Quantcast
Connect with us

Lebanon will ask United Nations to stop registering Syrian refugees

Published

on

Lebanon said Thursday it will ask the UN to stop registering refugees who enter the country from war-torn Syria, as it formalised a decision to all but close its borders to them.

“As far as the issue of restricting the number of (refugee) cases is concerned, the government agreed to stop welcoming displaced people, barring exceptional cases, and to ask the UN refugee agency to stop registering the displaced,” Information Minister Ramzi Jreij said.

ADVERTISEMENT

Only refugees whose files had been approved by the government would be given refugee status in Lebanon, he told reporters.

The announcement came less than a week after Social Affairs Minister Rashid Derbas was quoted as saying that Lebanon “no longer officially receives any displaced Syrians”.

The UN refugee agency (UNHCR) had previously confirmed increased restrictions at the border with Syria.

“Our understanding is that people who are coming to claim refugee status are not being permitted to enter in the way that they were previously,” Ninette Kelley, UNHCR’s representative in Lebanon, said on Saturday.

Not all Syrian refugees enter Lebanon through official crossings, however, with many traversing the porous and difficult-to-patrol frontier.

ADVERTISEMENT

Lebanon already hosts more than 1.1 million Syrian refugees, an enormous strain for a country with a population of just four million.

The influx has tested overstretched infrastructure, and created fresh tensions.

Politicians have long warned Lebanon cannot continue to shoulder such a disproportionate refugee burden, and calls for the closure of the border with Syria have increased after numerous security incidents.

ADVERTISEMENT

In August, jihadist groups crossed from Syria into the eastern town of Arsal, sparking clashes with the military that left dozens of people dead.

The retreating jihadists took with them some 30 Lebanese police and troops as hostages, and have since executed three of them.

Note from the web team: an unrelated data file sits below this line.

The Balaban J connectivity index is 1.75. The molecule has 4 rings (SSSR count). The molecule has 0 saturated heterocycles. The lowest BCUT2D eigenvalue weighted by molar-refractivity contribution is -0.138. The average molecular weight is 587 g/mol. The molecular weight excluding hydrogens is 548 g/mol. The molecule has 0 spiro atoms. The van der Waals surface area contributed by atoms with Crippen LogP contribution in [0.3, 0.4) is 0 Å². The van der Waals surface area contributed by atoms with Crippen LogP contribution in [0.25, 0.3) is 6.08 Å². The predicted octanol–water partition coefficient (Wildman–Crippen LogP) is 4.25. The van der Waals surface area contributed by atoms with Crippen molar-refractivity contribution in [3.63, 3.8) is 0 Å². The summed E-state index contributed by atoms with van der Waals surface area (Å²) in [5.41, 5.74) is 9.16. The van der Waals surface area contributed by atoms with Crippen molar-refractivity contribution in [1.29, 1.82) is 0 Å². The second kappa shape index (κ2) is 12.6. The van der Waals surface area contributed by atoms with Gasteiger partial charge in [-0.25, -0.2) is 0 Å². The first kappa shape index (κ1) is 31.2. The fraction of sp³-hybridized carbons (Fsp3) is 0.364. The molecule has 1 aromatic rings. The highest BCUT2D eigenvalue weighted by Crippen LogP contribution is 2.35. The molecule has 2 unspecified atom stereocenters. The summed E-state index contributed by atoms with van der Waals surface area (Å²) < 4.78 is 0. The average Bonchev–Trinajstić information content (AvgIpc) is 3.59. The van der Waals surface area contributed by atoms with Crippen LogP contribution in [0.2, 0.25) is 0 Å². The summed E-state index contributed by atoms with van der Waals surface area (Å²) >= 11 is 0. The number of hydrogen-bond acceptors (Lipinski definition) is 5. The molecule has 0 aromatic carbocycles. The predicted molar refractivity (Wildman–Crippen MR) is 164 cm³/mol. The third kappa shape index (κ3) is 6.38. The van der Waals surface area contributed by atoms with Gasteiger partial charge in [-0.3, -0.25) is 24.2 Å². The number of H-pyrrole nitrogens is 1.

ADVERTISEMENT

The UNHCR has regularly urged the international community to provide Lebanon with greater assistance to tackle the influx.

The agency has also called on other countries to open their doors to fleeing Syrians to ease the burden on Lebanon and other neighbouring states.

More than three million Syrians have fled their country since the uprising that began in March 2011, with most taking shelter in Lebanon, Jordan, Turkey and Iraq.

ADVERTISEMENT


Report typos and corrections to: [email protected].
READ COMMENTS - JOIN THE DISCUSSION
Continue Reading

Breaking Banner

West Virginia mail carrier busted for helping GOP by tampering with absentee ballot requests

Published

on

A mail carrier in West Virginia is facing jail time after he was caught tampering with absentee ballot requests in a way that suppressed turnout in local Democratic primary elections.

BuzzFeed News reports that 47-year-old Thomas Cooper pleaded guilty this week to attempting to defraud the residents of West Virginia of a fair election when he switched West Virginia residents' ballot requests from Democratic to Republican ballots.

Cooper altered a total of eight different ballot requests, although he told investigators that he did it "as a joke" and didn't mean to cause any harm. Cooper's attorney, Scott Curnutte, similarly told BuzzFeed News that Cooper's actions had just been a "silly lark."

Continue Reading

Facebook

France investigates report of bodies ‘left to rot’ at Paris research centre

Published

on

French investigating magistrates will probe claims that human corpses donated for science were left to rot and be eaten by rats at a university research facility, the Paris prosecutor's office said Thursday.

A probe into "violations of the integrity of a corpse" was handed over to the magistrates by prosecutors who handled the initial phase of the investigation after l'Express magazine reported the scandal last November.

Continue Reading
 

Facebook

Dutch ‘golden age’ statue stirs ghosts of colonial past

Published

on

The statue of a Dutch 17th century colonialist has become a flashpoint for the debate in the Netherlands on its past of slavery and colonization in the wake of the Black Lives Matter protests.

For some, the sculpture of Jan Pieterszoon Coen, a key official in the Dutch East India Company considered a national hero for colonising what is now Indonesia, is a memorial to the Dutch "Golden Age".

Traditionalists, like populist eurosceptic leader Thierry Baudet, have laid flowers at the foot of the statue in the port town of Hoorn to show support after several statues of historical figures were damaged in the Netherlands.

Continue Reading
 
 
You need honest news coverage. Help us deliver it. Join Raw Story Investigates for $1. Go ad-free.
close-image